Winter Damage – Again!

The sun came out in the south-east of England yesterday so, like any keen oven owner, I took the opportunity to remove the winter cover from the oven for the first time since last September, 2011. It is now March 2012. So what did I find?

As usual, the rather rudimentary, tarp cover which I use to “protect” the oven has not been particularly effective. If you watch the video below you will see that water has clearly penetrated through. The outer surface of the oven is extremely friable. It seems that the water and frost have broken-down and eroded the clay from the mixture leaving partially unbonded sand, to a depth of approximately 1-2cm. Ouch!

Don’t Panic

OK, it looks pretty bad doesn’t it but apart from that, it’s not really too bad. I fired the oven up straight after shooting that video and cooked a rather splendid roast chicken in it (post to follow).  So it works fine still. Clearly she has seen better days, is in need of some TLC and remedial cosmetic surgery but functionally there are no problems. The oven fired well, it retained heat and nothing catastrophic happened as a result.

What to do?

When I get an opportunity I am going to scrape off a decent depth of the outer layer (I may even go back to the insulation layer) then add a new outer skin using the same sand:clay mixture as before. I will also add a new chimney (I might get hold of an old, clay pipe to put there in its place). Finally, I’m DEFINITELY going to build a decent cover for it this year, before the winter sets in. Mark my words….well…errr…don’t hold me to it!

 

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Neglect!

If my oven were a dog I would have been arrested for cruelty!*

Yes it’s true; I have been a bad clay oven owner. Earlier this year I uncovered my oven for the first time since putting it to bed for the winter. It had sustained some water damage as usual (the tarp I used was clearly not totally impermeable to the UK winter rain and snow) but on the whole it wasn’t looking too bad. After the first firing of the year (pizzas) I left the oven to cool down over night with the intention of covering it up again the next day. Then it rained. The following day it rained again, and then again and again for several days – heavily! I know I should have covered it up after the first night but to be honest I had lots going on at the time and just didn’t bother. After a couple of weeks I made a decision to leave the oven uncovered so I could see what happened, a sort of oven-sadistic experiment if you will. And so it has remained open to the elements for several months now.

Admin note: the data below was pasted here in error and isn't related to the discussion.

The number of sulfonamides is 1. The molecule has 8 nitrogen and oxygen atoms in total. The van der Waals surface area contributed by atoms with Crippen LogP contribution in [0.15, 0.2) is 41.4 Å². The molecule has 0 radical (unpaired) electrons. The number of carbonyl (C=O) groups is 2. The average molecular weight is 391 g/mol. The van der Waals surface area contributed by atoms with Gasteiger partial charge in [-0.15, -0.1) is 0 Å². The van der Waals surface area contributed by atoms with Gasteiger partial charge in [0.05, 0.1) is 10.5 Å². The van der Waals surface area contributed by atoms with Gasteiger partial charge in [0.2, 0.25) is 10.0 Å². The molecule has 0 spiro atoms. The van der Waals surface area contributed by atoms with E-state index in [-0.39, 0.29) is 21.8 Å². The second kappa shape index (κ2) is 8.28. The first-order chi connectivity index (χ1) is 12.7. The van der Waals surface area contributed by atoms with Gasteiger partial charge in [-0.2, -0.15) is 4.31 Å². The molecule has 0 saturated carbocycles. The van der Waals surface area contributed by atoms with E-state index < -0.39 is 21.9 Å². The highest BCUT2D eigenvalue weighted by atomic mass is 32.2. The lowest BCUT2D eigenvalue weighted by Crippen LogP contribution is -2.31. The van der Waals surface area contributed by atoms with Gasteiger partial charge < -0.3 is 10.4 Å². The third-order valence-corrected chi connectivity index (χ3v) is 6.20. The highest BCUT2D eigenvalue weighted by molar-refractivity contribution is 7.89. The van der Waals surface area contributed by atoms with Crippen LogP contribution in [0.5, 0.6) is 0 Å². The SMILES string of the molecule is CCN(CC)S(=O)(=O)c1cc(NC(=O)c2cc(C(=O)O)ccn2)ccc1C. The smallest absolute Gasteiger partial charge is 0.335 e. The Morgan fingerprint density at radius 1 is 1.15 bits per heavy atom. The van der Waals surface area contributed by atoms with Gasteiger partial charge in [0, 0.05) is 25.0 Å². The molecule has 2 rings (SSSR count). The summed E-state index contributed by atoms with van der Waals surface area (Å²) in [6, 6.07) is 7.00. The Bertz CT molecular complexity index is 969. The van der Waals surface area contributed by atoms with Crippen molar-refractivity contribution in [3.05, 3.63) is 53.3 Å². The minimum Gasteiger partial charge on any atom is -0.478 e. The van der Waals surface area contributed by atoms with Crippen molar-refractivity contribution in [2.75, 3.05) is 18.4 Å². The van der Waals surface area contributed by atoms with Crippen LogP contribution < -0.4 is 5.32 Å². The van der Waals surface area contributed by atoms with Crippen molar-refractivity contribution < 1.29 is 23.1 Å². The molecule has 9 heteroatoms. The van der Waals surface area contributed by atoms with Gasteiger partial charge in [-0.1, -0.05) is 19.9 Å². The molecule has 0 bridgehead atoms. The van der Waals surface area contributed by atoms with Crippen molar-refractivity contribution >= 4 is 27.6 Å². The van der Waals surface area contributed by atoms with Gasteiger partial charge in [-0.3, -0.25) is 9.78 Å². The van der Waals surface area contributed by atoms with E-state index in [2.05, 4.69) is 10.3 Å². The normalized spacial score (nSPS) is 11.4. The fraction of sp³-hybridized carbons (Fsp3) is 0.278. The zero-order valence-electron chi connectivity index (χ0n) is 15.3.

So what have I learned? Firstly the oven has not collapsed. The internal structure seems to be intact. There are some cracks but none of them appear to permeate to any great depth from the internal layer outwards. Externally the picture is slightly worse. The rain has partly eroded some of the clay:sand mixture from the outer layer creating a rough texture which is rather friable when touched. This only seems superficial though. There are a few cracks but this is not unusual. The chimney has suffered somewhat, with a large chunk falling out of one side. The other, most noticeable sign of damage is at the interface between the bricks of the oven entrance and the external side wall of the oven. Clearly, water has run down this natural channel and eroded some of the mixture.

So is it ruined? Is it time to knock it down and start again? Well no, I don’t think so! I fired the oven up for a large party two weeks ago and it worked just perfectly. I cooked pizza for over fifty guests over a period of six hours and the oven performed as brilliantly as it always does. It’s fine – seriously.

This experiment has demonstrated to me that the ovens are much hardier than I had imagined. I don’t recommend that you leave your oven unprotected (I will do some repair work and re-cover mine soon) but if, for whatever reason, you do forget to cover it and it gets wet, it should not lead to disastrous consequences.

By the way, if there is a Society for the Prevention of Cruelty to Clay Ovens (SPCC) I am deeply sorry. I promise it will never happen again Your Honour.

* No ovens were hurt during the making of this post.

Clay Oven Damaged

An overview of the damage. Note the build-up of sand, around the base, eroded from the sides.


Clay Oven Damage

Detail of erosion along the brick-sidewall interface


Clay Oven Damage

A sad looking chimney

Winter Damage

It is early Spring (April) in the SE of England where I live.  On a sunny afternoon, last week, I uncovered the oven for the first time this year to find some fairly nasty water damage.  The video below shows the damage.  I talk about “mysteriously disappearing” clay in the video.  After a little more consideration it is clear that this is just water damage.  Clearly water has been seeping through the covering and has eroded some of the outer clay content.  The heavier sand particles are left on the oven surface hence the covering of sand on the dome.

I know have to patch cracks and fix the chimney.  Hopefully she’ll be OK for another year once I get these repairs underway.  We shall see!